After this first test, the coating was specified for the Coors Container Operations end line facility, which produces some 6.3 million aluminum container "ends" or "tops" each day.
This project involved coatings for interior and exterior concrete block walls, steel overhead doors, fire escape stairs and railings, and galvanized and aluminum roof ducts and transformer covers.
"The coating requirements at the end plant were unique and more challenging than the coatings' first project," said Rice. "For example, we needed a coating with the durability and adhesion properties to handle the aluminum and stainless HVAC and electrical equipment on the roof, which we were painting for aesthetics, to blend with the exterior of the building.
"We also had interior and exterior concrete walls, giving us a cementious substrate with its own unique problems and coatings requirements." said Rice. "The coating for the exterior needed to resist fading from harmful ultra-violet rays from the sun and withstand other potential damage caused by the elements. Interior coatings needed to hold up against abrasions from constant traffic. Finally, we needed a coating that was available in OSHA safety colors for designated areas."
The DTM acrylic gloss coating was brush and roller applied directly to interior surfaces and a two-coat application was made to exterior surfaces.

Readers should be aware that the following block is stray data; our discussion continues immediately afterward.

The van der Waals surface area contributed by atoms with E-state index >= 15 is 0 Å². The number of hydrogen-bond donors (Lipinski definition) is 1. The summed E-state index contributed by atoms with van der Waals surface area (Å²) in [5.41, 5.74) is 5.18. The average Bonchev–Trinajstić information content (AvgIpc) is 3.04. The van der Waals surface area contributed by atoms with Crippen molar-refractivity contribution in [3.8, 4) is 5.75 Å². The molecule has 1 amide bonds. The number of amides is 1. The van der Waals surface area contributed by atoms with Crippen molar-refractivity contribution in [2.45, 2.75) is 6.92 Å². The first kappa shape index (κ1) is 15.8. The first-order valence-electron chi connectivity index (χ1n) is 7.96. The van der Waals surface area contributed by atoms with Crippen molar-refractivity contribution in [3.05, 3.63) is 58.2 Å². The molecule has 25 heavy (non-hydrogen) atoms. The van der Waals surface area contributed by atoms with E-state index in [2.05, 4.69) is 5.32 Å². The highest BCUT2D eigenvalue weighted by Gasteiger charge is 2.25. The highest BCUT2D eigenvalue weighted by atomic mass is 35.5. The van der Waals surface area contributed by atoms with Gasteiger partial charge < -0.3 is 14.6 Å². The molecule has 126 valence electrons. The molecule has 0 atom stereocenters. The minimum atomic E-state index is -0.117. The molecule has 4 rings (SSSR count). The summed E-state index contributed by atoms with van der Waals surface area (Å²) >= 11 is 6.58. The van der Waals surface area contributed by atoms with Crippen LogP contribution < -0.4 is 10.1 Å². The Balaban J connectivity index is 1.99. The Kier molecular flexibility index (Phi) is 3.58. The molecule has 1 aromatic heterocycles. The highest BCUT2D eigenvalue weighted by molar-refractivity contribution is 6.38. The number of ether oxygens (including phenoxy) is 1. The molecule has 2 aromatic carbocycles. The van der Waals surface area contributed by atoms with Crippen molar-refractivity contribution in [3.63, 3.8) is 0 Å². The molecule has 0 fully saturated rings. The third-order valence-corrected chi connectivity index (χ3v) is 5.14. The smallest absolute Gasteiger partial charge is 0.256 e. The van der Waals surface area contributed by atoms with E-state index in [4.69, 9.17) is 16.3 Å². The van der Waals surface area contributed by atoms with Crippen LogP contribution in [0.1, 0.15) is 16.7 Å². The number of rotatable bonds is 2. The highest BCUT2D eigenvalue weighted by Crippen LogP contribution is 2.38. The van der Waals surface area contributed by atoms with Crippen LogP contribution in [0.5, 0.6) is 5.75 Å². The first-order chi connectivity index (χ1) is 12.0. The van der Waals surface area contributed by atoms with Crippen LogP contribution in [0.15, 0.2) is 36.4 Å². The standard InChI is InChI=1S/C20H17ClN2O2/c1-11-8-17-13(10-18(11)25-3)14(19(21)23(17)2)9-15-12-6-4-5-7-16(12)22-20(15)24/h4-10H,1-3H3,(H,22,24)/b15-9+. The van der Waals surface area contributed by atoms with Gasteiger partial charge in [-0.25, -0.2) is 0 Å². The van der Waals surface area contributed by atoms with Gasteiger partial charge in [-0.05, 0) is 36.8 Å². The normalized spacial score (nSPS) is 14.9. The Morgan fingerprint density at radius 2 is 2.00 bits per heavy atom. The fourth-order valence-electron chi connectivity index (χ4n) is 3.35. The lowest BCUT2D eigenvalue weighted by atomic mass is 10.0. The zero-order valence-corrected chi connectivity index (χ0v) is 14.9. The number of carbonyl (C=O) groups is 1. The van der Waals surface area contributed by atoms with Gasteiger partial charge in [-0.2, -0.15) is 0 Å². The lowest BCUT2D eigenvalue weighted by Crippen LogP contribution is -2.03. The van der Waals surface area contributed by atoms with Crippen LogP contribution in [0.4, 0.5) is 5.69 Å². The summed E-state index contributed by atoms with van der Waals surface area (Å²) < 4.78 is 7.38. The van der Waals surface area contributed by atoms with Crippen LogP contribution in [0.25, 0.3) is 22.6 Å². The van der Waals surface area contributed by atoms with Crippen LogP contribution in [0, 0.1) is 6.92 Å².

Now that both trials were successfully completed, DTM acrylic gloss is being used in Coors' regular maintenance painting plan in several other areas of Container Operations. The product has been used on interior concrete block walls, metal stairs, and exterior storage tanks at the container facility. According to Rice, some 2,000 lb of VOCs have been saved by switching to water-reducible products.
Shortly after their decision to use water-based coatings at the end plant, Bullock and Rice presented a proposal to Coors Paint Committee recommending the new VOC-compliant coatings over the alkyd coating for other divisions of the company. The committee is in the process of evaluating coatings and making a final decision on the proposed replacement.
According to Rice, "One of the strongest factors contributing to our success with water-based coatings is the reduction of VOC emissions. At Container Operations alone, we estimate our reduction in VOCs could be as much as 10,000 lb per year, and 20,000 lb company-wide if we replaced our alkyds with water-reducible coatings."
Direct-To-Metal acrylic gloss coatings and other VOC-compliant products, Sherwin-Williams Co., P.O. Box 6520, Cleveland, OH 44101.
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|Title Annotation:||Coors Brewing Co., volatile organic compounds|
|Author:||Eilers, James R.|
|Date:||Dec 1, 1992|